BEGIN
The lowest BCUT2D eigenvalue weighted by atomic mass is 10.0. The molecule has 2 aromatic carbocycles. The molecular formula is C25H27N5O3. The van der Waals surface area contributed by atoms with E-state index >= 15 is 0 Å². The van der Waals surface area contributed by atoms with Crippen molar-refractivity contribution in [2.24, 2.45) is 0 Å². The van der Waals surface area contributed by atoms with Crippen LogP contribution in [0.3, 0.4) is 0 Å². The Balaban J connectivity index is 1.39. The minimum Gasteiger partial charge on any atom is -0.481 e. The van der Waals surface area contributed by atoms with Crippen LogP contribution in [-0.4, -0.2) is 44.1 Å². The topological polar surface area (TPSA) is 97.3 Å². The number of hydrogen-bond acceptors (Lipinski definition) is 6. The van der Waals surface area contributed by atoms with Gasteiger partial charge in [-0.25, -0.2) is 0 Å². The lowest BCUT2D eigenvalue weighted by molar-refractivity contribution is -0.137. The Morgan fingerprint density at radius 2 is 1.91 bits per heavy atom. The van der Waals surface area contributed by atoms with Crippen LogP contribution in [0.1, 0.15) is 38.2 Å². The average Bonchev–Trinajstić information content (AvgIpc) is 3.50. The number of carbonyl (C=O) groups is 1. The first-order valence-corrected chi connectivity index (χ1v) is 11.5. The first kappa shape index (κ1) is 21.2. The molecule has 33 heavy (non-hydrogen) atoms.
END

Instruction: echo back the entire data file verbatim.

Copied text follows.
The lowest BCUT2D eigenvalue weighted by atomic mass is 10.0. The molecule has 2 aromatic carbocycles. The molecular formula is C25H27N5O3. The van der Waals surface area contributed by atoms with E-state index >= 15 is 0 Å². The van der Waals surface area contributed by atoms with Crippen molar-refractivity contribution in [2.24, 2.45) is 0 Å². The van der Waals surface area contributed by atoms with Crippen LogP contribution in [0.3, 0.4) is 0 Å². The Balaban J connectivity index is 1.39. The minimum Gasteiger partial charge on any atom is -0.481 e. The van der Waals surface area contributed by atoms with Crippen LogP contribution in [-0.4, -0.2) is 44.1 Å². The topological polar surface area (TPSA) is 97.3 Å². The number of hydrogen-bond acceptors (Lipinski definition) is 6. The van der Waals surface area contributed by atoms with Gasteiger partial charge in [-0.25, -0.2) is 0 Å². The lowest BCUT2D eigenvalue weighted by molar-refractivity contribution is -0.137. The Morgan fingerprint density at radius 2 is 1.91 bits per heavy atom. The van der Waals surface area contributed by atoms with Crippen LogP contribution in [0.1, 0.15) is 38.2 Å². The average Bonchev–Trinajstić information content (AvgIpc) is 3.50. The number of carbonyl (C=O) groups is 1. The first-order valence-corrected chi connectivity index (χ1v) is 11.5. The first kappa shape index (κ1) is 21.2. The molecule has 33 heavy (non-hydrogen) atoms.